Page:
Trout season opened on April 1st, so it seems like a good time to review a few interesting fish tales (and truths) from the North Country’s past. Just like tall tales are an Adirondack tradition, fish stories are told wherever anglers are found. The most common are about the big one that got away, which just about every dedicated fisherman has a version of that includes at least some truth. What follows here are interesting and unusual fish-related stories from the past 90 years. » Continue Reading.
I wanted to find an excursion in my solo canoe that provided solitude and where I’d feel challenged, but not in danger. A big order, as in 1993 I had no friends, or even any colleagues, in the Central New York area I could consult who had knowledge of remote areas of the Adirondacks. So I read guidebooks and studied Adirondack maps.
Descriptions of the headwaters of the Saranac River caught my interest, as my first canoe adventure had been through a Girl Scout trip on Upper Saranac Lake many years before. » Continue Reading.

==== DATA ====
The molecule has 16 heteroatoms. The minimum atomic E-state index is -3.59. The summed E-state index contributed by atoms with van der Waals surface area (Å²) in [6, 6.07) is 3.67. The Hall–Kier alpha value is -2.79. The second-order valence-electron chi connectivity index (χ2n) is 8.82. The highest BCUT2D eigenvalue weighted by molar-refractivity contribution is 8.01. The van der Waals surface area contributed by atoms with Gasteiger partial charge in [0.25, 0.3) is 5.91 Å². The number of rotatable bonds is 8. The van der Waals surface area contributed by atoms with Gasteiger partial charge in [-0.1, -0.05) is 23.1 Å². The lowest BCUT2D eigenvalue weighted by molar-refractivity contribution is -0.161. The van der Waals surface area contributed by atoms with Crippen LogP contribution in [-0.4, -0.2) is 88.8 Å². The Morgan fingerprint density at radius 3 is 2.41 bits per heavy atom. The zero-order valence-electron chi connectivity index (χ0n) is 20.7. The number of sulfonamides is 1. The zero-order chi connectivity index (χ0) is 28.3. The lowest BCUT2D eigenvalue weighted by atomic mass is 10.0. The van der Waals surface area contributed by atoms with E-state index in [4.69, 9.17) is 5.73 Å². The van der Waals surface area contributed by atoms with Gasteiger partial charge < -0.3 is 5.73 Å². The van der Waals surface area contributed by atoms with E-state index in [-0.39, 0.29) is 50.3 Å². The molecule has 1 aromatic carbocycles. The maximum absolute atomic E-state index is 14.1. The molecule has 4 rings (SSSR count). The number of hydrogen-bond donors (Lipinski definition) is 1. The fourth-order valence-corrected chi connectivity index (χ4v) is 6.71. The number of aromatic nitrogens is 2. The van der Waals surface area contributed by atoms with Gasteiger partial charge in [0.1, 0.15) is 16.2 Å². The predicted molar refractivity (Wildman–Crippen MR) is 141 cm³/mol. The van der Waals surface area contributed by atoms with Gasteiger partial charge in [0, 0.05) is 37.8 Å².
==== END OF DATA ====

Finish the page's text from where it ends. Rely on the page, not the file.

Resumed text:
On Friday, the state Department of Conservation announced that it is taking comments on a plan to modify the dam, which is located a few miles upstream of Lake Champlain. The proposal calls for decreasing the height of the spillway by 8.5 feet and constructing a concrete fish ladder on the left bank, or northern side, of the dam, which the DEC owns. The other side is privately owned. » Continue Reading.
On Saturday, July 5, North Country residents will bear witness to the one-year anniversary of the deadly oil train derailment in Lac-Mégantic, Quebec that killed 47 people and to raise public awareness of crude-by-rail transport in the Lake Champlain region.
Participants will gather near the mouth of the Saranac River at 3 pm, walking out on a pedestrian bridge about 50 feet from the Canadian Pacific railroad bridge, and gathering in canoes and kayaks below the bridges.
The demonstration is part of a week-long action by citizens and groups across North America opposing the escalation of crude-by-rail shipping. The Plattsburgh event is being spearheaded by Center for Biological Diversity and People for Positive Action. » Continue Reading.